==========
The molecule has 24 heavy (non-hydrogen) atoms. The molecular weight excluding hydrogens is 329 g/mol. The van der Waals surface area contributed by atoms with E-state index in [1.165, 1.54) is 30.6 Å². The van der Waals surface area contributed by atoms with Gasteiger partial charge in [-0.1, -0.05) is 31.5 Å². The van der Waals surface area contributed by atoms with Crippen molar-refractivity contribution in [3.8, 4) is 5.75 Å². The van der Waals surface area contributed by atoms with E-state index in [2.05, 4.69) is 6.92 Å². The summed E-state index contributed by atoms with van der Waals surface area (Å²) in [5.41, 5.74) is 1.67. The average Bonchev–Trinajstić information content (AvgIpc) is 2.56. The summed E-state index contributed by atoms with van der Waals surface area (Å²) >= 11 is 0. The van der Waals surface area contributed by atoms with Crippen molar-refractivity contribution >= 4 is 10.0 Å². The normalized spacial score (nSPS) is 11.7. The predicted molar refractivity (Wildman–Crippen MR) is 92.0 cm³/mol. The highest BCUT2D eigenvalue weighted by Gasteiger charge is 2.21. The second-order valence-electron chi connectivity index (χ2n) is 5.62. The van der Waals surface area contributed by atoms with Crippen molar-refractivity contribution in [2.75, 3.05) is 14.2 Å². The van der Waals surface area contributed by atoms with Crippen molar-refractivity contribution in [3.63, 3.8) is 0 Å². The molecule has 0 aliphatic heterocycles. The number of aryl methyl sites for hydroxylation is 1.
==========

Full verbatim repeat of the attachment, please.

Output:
The molecule has 24 heavy (non-hydrogen) atoms. The molecular weight excluding hydrogens is 329 g/mol. The van der Waals surface area contributed by atoms with E-state index in [1.165, 1.54) is 30.6 Å². The van der Waals surface area contributed by atoms with Gasteiger partial charge in [-0.1, -0.05) is 31.5 Å². The van der Waals surface area contributed by atoms with Crippen molar-refractivity contribution in [3.8, 4) is 5.75 Å². The van der Waals surface area contributed by atoms with E-state index in [2.05, 4.69) is 6.92 Å². The summed E-state index contributed by atoms with van der Waals surface area (Å²) in [5.41, 5.74) is 1.67. The average Bonchev–Trinajstić information content (AvgIpc) is 2.56. The summed E-state index contributed by atoms with van der Waals surface area (Å²) >= 11 is 0. The van der Waals surface area contributed by atoms with Crippen molar-refractivity contribution >= 4 is 10.0 Å². The normalized spacial score (nSPS) is 11.7. The predicted molar refractivity (Wildman–Crippen MR) is 92.0 cm³/mol. The highest BCUT2D eigenvalue weighted by Gasteiger charge is 2.21. The second-order valence-electron chi connectivity index (χ2n) is 5.62. The van der Waals surface area contributed by atoms with Crippen molar-refractivity contribution in [2.75, 3.05) is 14.2 Å². The van der Waals surface area contributed by atoms with Crippen molar-refractivity contribution in [3.63, 3.8) is 0 Å². The molecule has 0 aliphatic heterocycles. The number of aryl methyl sites for hydroxylation is 1.